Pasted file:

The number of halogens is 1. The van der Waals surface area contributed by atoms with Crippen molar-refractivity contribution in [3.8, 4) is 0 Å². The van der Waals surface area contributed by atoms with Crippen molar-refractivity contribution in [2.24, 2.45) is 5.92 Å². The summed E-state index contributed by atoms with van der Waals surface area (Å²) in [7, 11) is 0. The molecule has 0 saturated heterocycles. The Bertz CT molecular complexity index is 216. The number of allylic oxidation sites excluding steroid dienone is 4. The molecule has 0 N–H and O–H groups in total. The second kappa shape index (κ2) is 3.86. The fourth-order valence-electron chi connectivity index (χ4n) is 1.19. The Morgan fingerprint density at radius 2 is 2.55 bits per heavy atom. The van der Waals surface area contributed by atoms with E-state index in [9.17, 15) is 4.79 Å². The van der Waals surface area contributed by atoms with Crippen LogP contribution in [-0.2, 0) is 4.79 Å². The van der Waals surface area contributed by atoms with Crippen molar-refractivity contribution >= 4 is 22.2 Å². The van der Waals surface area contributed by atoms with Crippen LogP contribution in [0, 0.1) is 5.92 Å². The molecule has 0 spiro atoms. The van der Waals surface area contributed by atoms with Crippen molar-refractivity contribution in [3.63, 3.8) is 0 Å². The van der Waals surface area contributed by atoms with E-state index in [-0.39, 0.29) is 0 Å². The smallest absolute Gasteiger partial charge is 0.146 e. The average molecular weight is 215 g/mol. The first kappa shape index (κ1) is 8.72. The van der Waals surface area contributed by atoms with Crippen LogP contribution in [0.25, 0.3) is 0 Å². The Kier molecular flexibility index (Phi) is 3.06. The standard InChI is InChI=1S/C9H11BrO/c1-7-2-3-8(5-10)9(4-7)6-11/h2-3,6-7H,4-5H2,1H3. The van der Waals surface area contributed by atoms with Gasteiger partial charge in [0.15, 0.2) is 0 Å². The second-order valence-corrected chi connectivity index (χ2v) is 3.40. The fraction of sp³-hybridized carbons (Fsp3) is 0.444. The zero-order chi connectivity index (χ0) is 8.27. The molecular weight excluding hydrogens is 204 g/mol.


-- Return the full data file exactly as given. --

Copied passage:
The number of halogens is 1. The van der Waals surface area contributed by atoms with Crippen molar-refractivity contribution in [3.8, 4) is 0 Å². The van der Waals surface area contributed by atoms with Crippen molar-refractivity contribution in [2.24, 2.45) is 5.92 Å². The summed E-state index contributed by atoms with van der Waals surface area (Å²) in [7, 11) is 0. The molecule has 0 saturated heterocycles. The Bertz CT molecular complexity index is 216. The number of allylic oxidation sites excluding steroid dienone is 4. The molecule has 0 N–H and O–H groups in total. The second kappa shape index (κ2) is 3.86. The fourth-order valence-electron chi connectivity index (χ4n) is 1.19. The Morgan fingerprint density at radius 2 is 2.55 bits per heavy atom. The van der Waals surface area contributed by atoms with E-state index in [9.17, 15) is 4.79 Å². The van der Waals surface area contributed by atoms with Crippen LogP contribution in [-0.2, 0) is 4.79 Å². The van der Waals surface area contributed by atoms with Crippen molar-refractivity contribution >= 4 is 22.2 Å². The van der Waals surface area contributed by atoms with Crippen LogP contribution in [0, 0.1) is 5.92 Å². The molecule has 0 spiro atoms. The van der Waals surface area contributed by atoms with Crippen molar-refractivity contribution in [3.63, 3.8) is 0 Å². The van der Waals surface area contributed by atoms with E-state index in [-0.39, 0.29) is 0 Å². The smallest absolute Gasteiger partial charge is 0.146 e. The average molecular weight is 215 g/mol. The first kappa shape index (κ1) is 8.72. The van der Waals surface area contributed by atoms with Crippen LogP contribution in [0.25, 0.3) is 0 Å². The Kier molecular flexibility index (Phi) is 3.06. The standard InChI is InChI=1S/C9H11BrO/c1-7-2-3-8(5-10)9(4-7)6-11/h2-3,6-7H,4-5H2,1H3. The van der Waals surface area contributed by atoms with Gasteiger partial charge in [0.15, 0.2) is 0 Å². The second-order valence-corrected chi connectivity index (χ2v) is 3.40. The fraction of sp³-hybridized carbons (Fsp3) is 0.444. The zero-order chi connectivity index (χ0) is 8.27. The molecular weight excluding hydrogens is 204 g/mol.